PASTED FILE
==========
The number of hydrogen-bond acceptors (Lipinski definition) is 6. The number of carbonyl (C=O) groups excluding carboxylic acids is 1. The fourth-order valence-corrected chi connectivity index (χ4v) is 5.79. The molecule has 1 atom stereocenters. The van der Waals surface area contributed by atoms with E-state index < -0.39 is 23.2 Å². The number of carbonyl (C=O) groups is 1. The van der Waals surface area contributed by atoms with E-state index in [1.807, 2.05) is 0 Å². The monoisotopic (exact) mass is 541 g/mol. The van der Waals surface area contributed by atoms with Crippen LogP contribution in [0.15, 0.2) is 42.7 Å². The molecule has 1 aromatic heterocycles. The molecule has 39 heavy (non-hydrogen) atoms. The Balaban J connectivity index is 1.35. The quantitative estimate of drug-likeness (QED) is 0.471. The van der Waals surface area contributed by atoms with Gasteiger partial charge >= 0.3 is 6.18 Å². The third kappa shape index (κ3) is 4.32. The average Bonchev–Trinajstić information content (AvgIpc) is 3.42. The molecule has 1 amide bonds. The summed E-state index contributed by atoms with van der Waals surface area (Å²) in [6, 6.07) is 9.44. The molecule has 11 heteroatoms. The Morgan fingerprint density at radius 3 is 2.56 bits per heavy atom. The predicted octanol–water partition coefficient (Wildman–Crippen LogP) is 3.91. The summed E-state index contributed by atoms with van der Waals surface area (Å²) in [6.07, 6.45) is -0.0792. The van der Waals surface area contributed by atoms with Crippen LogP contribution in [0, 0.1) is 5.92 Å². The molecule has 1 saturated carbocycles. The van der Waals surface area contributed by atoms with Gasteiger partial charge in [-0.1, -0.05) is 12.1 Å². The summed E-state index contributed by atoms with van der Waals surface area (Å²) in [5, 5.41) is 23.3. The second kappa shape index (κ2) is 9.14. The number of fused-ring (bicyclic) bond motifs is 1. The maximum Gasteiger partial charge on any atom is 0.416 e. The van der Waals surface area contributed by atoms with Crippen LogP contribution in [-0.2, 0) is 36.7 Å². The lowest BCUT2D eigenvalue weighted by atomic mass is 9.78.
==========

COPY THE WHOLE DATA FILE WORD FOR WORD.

The number of hydrogen-bond acceptors (Lipinski definition) is 6. The number of carbonyl (C=O) groups excluding carboxylic acids is 1. The fourth-order valence-corrected chi connectivity index (χ4v) is 5.79. The molecule has 1 atom stereocenters. The van der Waals surface area contributed by atoms with E-state index < -0.39 is 23.2 Å². The number of carbonyl (C=O) groups is 1. The van der Waals surface area contributed by atoms with E-state index in [1.807, 2.05) is 0 Å². The monoisotopic (exact) mass is 541 g/mol. The van der Waals surface area contributed by atoms with Crippen LogP contribution in [0.15, 0.2) is 42.7 Å². The molecule has 1 aromatic heterocycles. The molecule has 39 heavy (non-hydrogen) atoms. The Balaban J connectivity index is 1.35. The quantitative estimate of drug-likeness (QED) is 0.471. The van der Waals surface area contributed by atoms with Gasteiger partial charge >= 0.3 is 6.18 Å². The third kappa shape index (κ3) is 4.32. The average Bonchev–Trinajstić information content (AvgIpc) is 3.42. The molecule has 1 amide bonds. The summed E-state index contributed by atoms with van der Waals surface area (Å²) in [6, 6.07) is 9.44. The molecule has 11 heteroatoms. The Morgan fingerprint density at radius 3 is 2.56 bits per heavy atom. The predicted octanol–water partition coefficient (Wildman–Crippen LogP) is 3.91. The summed E-state index contributed by atoms with van der Waals surface area (Å²) in [6.07, 6.45) is -0.0792. The van der Waals surface area contributed by atoms with Crippen LogP contribution in [0, 0.1) is 5.92 Å². The molecule has 1 saturated carbocycles. The van der Waals surface area contributed by atoms with Gasteiger partial charge in [-0.1, -0.05) is 12.1 Å². The summed E-state index contributed by atoms with van der Waals surface area (Å²) in [5, 5.41) is 23.3. The second kappa shape index (κ2) is 9.14. The number of fused-ring (bicyclic) bond motifs is 1. The maximum Gasteiger partial charge on any atom is 0.416 e. The van der Waals surface area contributed by atoms with Crippen LogP contribution in [-0.2, 0) is 36.7 Å². The lowest BCUT2D eigenvalue weighted by atomic mass is 9.78.